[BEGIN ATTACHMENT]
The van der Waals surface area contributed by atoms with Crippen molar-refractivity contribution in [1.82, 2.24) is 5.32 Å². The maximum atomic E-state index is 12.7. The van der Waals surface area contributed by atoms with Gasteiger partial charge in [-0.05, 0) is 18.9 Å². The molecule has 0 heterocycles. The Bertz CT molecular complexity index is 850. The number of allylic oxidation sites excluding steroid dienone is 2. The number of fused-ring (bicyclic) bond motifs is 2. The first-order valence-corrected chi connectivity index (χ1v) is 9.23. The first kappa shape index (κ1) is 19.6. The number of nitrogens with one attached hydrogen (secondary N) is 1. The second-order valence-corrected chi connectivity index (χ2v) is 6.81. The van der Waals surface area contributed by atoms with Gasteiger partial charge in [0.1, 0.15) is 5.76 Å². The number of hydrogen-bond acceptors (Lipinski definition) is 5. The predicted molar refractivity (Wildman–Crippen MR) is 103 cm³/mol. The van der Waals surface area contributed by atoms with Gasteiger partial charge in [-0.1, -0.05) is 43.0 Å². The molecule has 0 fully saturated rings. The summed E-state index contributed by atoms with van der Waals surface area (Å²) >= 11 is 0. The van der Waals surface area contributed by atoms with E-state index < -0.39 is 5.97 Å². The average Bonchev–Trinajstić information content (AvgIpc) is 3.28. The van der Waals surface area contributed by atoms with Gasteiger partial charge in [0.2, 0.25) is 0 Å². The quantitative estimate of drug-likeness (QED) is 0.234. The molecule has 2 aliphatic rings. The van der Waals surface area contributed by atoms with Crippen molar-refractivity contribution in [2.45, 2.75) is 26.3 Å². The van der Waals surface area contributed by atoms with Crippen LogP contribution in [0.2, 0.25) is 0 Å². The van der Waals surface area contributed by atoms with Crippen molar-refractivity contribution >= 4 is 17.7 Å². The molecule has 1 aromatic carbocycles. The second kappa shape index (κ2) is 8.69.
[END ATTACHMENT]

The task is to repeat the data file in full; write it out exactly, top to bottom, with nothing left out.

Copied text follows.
The van der Waals surface area contributed by atoms with Crippen molar-refractivity contribution in [1.82, 2.24) is 5.32 Å². The maximum atomic E-state index is 12.7. The van der Waals surface area contributed by atoms with Gasteiger partial charge in [-0.05, 0) is 18.9 Å². The molecule has 0 heterocycles. The Bertz CT molecular complexity index is 850. The number of allylic oxidation sites excluding steroid dienone is 2. The number of fused-ring (bicyclic) bond motifs is 2. The first-order valence-corrected chi connectivity index (χ1v) is 9.23. The first kappa shape index (κ1) is 19.6. The number of nitrogens with one attached hydrogen (secondary N) is 1. The second-order valence-corrected chi connectivity index (χ2v) is 6.81. The van der Waals surface area contributed by atoms with Gasteiger partial charge in [0.1, 0.15) is 5.76 Å². The number of hydrogen-bond acceptors (Lipinski definition) is 5. The predicted molar refractivity (Wildman–Crippen MR) is 103 cm³/mol. The van der Waals surface area contributed by atoms with Gasteiger partial charge in [-0.1, -0.05) is 43.0 Å². The molecule has 0 fully saturated rings. The summed E-state index contributed by atoms with van der Waals surface area (Å²) >= 11 is 0. The van der Waals surface area contributed by atoms with E-state index < -0.39 is 5.97 Å². The average Bonchev–Trinajstić information content (AvgIpc) is 3.28. The van der Waals surface area contributed by atoms with Gasteiger partial charge in [0.2, 0.25) is 0 Å². The quantitative estimate of drug-likeness (QED) is 0.234. The molecule has 2 aliphatic rings. The van der Waals surface area contributed by atoms with Crippen molar-refractivity contribution in [2.45, 2.75) is 26.3 Å². The van der Waals surface area contributed by atoms with Crippen LogP contribution in [0.2, 0.25) is 0 Å². The van der Waals surface area contributed by atoms with Crippen molar-refractivity contribution >= 4 is 17.7 Å². The molecule has 1 aromatic carbocycles. The second kappa shape index (κ2) is 8.69.